Regression Confusion
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 This topic has 11 replies, 6 voices, and was last updated 15 years, 1 month ago by Robert Butler.

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June 7, 2007 at 6:32 am #47196
Hi
I’m having some trouble with conducting a multipule regression in Mini tab. The results are coming back as follows:
Regression Analysis: Duration versus Shift Code, Crew Code, Reason Code
The regression equation is
Duration = 0.693 – 0.213 Shift Code – 0.0628 Crew Code + 0.149 Reason Code
Predictor Coef SE Coef T P VIF
Constant 0.6931 0.1735 3.99 0.000
Shift Code 0.21324 0.08554 2.49 0.013 1.0
Crew Code 0.06276 0.03729 1.68 0.094 1.1
Reason Code 0.14911 0.03870 3.85 0.000 1.0
S = 0.636708 RSq = 9.0% RSq(adj) = 7.8%
Analysis of Variance
Source DF SS MS F P
Regression 3 9.0070 3.0023 7.41 0.000
Residual Error 224 90.8091 0.4054
Total 227 99.8161
The problem that I have with this is the Rsq value of 9.0% denoting the level of relationship between the Y (duration) and x’s is not very high. I understand that the data was not collected in a controlled environment, but it was expected that there would be a higher relationship then the regression suggests, am I doing something wrong? Are there factors such as sample size and sample distribution that I should be taking into consideration?
0June 7, 2007 at 1:24 pm #157128It simply means that your factors do not explain much of the variation in “Y”. For kicks, generate a new column in your data set just using a random numbers generator. Call this Y2 and do the regression again, but on Y2. See if you can beat 9%!
I don’t think you did anything wrong perse. (Other than picking the wrong X factors to study). It’s like taking a sample of women’s heights and doing a regression of height versus purse color, perfume type, hair color, and hair length.
0June 7, 2007 at 1:26 pm #157129
Robert ButlerParticipant@rbutler Include @rbutler in your post and this person will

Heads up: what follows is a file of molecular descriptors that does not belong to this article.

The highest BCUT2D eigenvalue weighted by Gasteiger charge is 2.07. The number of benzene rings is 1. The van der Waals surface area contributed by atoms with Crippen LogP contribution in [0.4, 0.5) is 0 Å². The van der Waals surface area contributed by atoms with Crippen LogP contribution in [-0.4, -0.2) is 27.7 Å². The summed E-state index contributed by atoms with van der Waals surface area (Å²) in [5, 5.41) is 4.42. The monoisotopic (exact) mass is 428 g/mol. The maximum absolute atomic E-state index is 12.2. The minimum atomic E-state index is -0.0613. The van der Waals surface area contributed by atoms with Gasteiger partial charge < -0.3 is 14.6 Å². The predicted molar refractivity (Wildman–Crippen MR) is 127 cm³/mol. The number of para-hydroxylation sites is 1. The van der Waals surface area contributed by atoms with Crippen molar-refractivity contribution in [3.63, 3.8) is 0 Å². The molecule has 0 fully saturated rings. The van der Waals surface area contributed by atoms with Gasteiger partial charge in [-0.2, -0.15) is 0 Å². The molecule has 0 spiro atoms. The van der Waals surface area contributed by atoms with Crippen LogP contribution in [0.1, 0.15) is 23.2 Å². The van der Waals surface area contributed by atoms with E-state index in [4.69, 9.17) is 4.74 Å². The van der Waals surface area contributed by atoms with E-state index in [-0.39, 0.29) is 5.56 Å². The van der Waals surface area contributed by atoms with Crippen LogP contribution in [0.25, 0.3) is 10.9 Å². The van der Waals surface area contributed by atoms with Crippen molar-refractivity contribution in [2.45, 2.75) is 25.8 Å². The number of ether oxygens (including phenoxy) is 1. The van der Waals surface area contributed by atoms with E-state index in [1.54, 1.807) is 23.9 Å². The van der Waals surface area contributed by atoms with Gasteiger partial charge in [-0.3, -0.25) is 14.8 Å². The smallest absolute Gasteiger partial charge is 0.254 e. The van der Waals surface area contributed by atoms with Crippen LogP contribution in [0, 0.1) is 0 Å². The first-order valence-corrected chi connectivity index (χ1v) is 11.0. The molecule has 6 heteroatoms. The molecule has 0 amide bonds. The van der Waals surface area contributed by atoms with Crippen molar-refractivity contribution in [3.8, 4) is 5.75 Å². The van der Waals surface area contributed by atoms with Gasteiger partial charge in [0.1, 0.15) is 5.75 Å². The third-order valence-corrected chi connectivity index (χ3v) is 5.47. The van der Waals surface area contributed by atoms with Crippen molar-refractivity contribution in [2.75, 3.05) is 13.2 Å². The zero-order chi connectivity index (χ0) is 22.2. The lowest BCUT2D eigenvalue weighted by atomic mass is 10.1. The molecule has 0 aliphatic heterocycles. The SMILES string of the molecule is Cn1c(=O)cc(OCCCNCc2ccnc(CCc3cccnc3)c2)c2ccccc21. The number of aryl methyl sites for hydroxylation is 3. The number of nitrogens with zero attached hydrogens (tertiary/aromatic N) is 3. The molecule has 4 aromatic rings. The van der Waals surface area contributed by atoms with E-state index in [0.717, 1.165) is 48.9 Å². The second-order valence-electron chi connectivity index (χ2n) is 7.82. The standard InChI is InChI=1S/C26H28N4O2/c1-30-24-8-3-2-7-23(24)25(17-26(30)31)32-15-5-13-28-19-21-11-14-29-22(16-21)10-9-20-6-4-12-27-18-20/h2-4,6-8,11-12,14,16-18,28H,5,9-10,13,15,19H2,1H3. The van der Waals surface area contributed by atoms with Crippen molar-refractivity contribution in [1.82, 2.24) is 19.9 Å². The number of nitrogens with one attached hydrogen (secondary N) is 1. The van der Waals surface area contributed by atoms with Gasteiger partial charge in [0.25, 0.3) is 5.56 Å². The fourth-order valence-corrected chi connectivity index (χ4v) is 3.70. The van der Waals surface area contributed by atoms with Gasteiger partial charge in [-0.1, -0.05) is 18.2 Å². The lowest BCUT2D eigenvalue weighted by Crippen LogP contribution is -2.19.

be notified via email.You have regressed shift code, crew code, and reason code against a variable called duration.
What are these codes?
If they are just arbitrary numerical assignments then you have done your regression incorrectly.
If they are not arbitrary but actually have numeric significance what is the significance and what is the relationship between these codes?
If they are highly confounded then you will need to revisit you approach.
0June 7, 2007 at 1:38 pm #157131
residualsParticipant@residuals Include @residuals in your post and this person will
be notified via email.i had hoped that robert would start at the beginning of the diagnostics: the residual analysis and work it from there.
0June 7, 2007 at 1:39 pm #157130It doesn’t look like there is any multicollinearity to worry about since the VIFs are so low. (The X’s do not depend on each other).
Robert, are you suggesting that an interaction term be added to the model?
0June 7, 2007 at 1:46 pm #157132Mary:From reading your post and Robert Butler’s response, I think we are looking at a situation where your “Y” is continuous (Duration) and the “Xs” are discrete, fixed values (Shift_Code, Crew_Code, Reason_Code).If this is true, then I would advise you to:1) Run chart on “Duration” – is the process stable?2) Test of Homogeneity for “Duration” for each “X” factor. Does any particular factor cause a large variation in “Y” (Duration)?3) Test of Means for “Duration” for each “X” factor in (3) above. ANOVA or ttest depending on the number of possible values for each factor. Does any particular value of “X” change the average Duration?4) Make sure you have a good cross section of individual “X” factors by doing a Cross Tabulation of all “X” factors. For example, check that Shift_Code and Crew_code are independent.Cheers, BTDT